What We Learned From Headbutting a Space Rock

What We Learned From Headbutting a Space Rock

When NASA’s Double Asteroid Redirection Test (DART) hit Dimorphos, it was guaranteed to change the asteroid's course because of the fundamental physical laws of conservation of energy and momentum. If its orbit around Didymos does not change at all after the impact, then Newton’s laws of motion will have been disproved.

Did it work?

Source: Adapted from NASA/Johns Hopkins University APL; originally appeared in Nature https://doi.org/10.1038/d41586-021-03471-w (2021)

Analysis of data obtained over the past two weeks by the DART investigation team shows the spacecraft's kinetic impact with its target asteroid, Dimorphos, successfully altered the asteroid’s orbit. This marks humanity’s first time purposely changing the motion of a celestial object and the first full-scale demonstration of asteroid deflection technology.

NASA successfully nudged Dimorphos into a different orbit, but was off by a factor of 3 in predicting the change in period, apparently due to the debris ejected. Will we also need to know the composition and structure of a threatening asteroid, to reliably deflect it away from an Earth strike?

The last bits of data that came from the DART spacecraft right before impact showed that it was on course. The fact that the images stopped transmitting after the target point was reached was the first sign of success.

Fifteen days before the impact, DART released a small satellite with a camera that was designed to document the entire impact. The small satellite has been sending photos of the impact back to Earth during early October 2022. A number of Earth-based telescopes as well as some satellites in orbit, including Hubble and James Webb, were watching Didymos at the time of the impact as well.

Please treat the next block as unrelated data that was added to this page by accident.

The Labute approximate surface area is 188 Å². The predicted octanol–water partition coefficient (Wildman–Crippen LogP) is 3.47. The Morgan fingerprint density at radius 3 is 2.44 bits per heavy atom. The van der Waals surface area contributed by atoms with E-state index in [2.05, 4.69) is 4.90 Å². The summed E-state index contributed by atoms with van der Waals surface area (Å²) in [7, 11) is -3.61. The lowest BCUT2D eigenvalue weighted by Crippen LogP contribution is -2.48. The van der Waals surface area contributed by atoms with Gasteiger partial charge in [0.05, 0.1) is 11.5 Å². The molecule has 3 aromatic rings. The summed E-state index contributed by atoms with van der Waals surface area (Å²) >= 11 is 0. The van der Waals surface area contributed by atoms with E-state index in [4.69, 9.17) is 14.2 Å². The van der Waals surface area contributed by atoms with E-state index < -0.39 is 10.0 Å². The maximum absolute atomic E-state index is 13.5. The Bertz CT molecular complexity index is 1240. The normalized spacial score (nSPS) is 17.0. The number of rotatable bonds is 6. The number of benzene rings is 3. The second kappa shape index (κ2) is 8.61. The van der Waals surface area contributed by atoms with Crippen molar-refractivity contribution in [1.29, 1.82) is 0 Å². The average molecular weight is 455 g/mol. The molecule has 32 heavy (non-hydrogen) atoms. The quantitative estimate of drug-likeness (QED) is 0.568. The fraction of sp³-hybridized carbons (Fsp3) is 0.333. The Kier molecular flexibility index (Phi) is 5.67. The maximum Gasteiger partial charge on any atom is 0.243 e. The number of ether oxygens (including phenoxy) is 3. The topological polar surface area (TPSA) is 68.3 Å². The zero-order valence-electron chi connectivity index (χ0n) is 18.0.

Using data from these telescopes taken at the time of impact as well as over the following weeks, the DART team at NASA has been able to calculate just how much the impact deflected the orbit of Dimorphos. Before DART, it took 11 hours and 55 minutes for the smaller moonlet to orbit the larger asteroid Didymos. The energy from the impact shortened Dimorphos’s orbit by 32 minutes – showing the impact to be more than 25 times more effective than NASA’s conservative goal of 72 seconds.

Before its encounter, NASA had defined a minimum successful orbit period change of Dimorphos of 73 seconds or more. This early data show DART surpassed this minimum benchmark by more than 25 times. 


The Scientific Impact of Future Impacts

A Hubble Space Telescope image of the asteroid Dimorphos shows a tail of debris 10,000 kilometers long created by the impact of the DART spacecraft, which changed the orbit of Dimorphos around the larger asteroid Didymos by 32 minutes. Credit: NASA/ESA/STScI/Hubble


NASA's Dart strike on Dimorphos modified its orbit by 32 minutes, instead of the 10 minutes NASA anticipated. Uncertainty is expected, and a bigger-than-predicted effect would seem like a good thing, but this is a big difference because of the amount of debris "hurled out into space, creating a comet-like trail of dust and rubble stretching several thousand miles." Does this discrepancy really mean that knowing its mass and trajectory isn't enough to predict what sort of strike will generate the necessary change in the trajectory of an asteroid? Will we also have to be able to predict the extent and nature of fragmentation? Does this become a structural problem, too?

In short, the answer is yes. To a degree.
Knowing the materials of the asteroid will have a large importance in successfully changing the course of an asteroid on its way towards earth. But will this consideration be enough to limit us from redirecting an asteroid away from the earth? Most likely no, provided we impact the asteroid early enough to cause a significant change in its course.


You’ve come this far…
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And keep thrusting Australia into the deep unknown…


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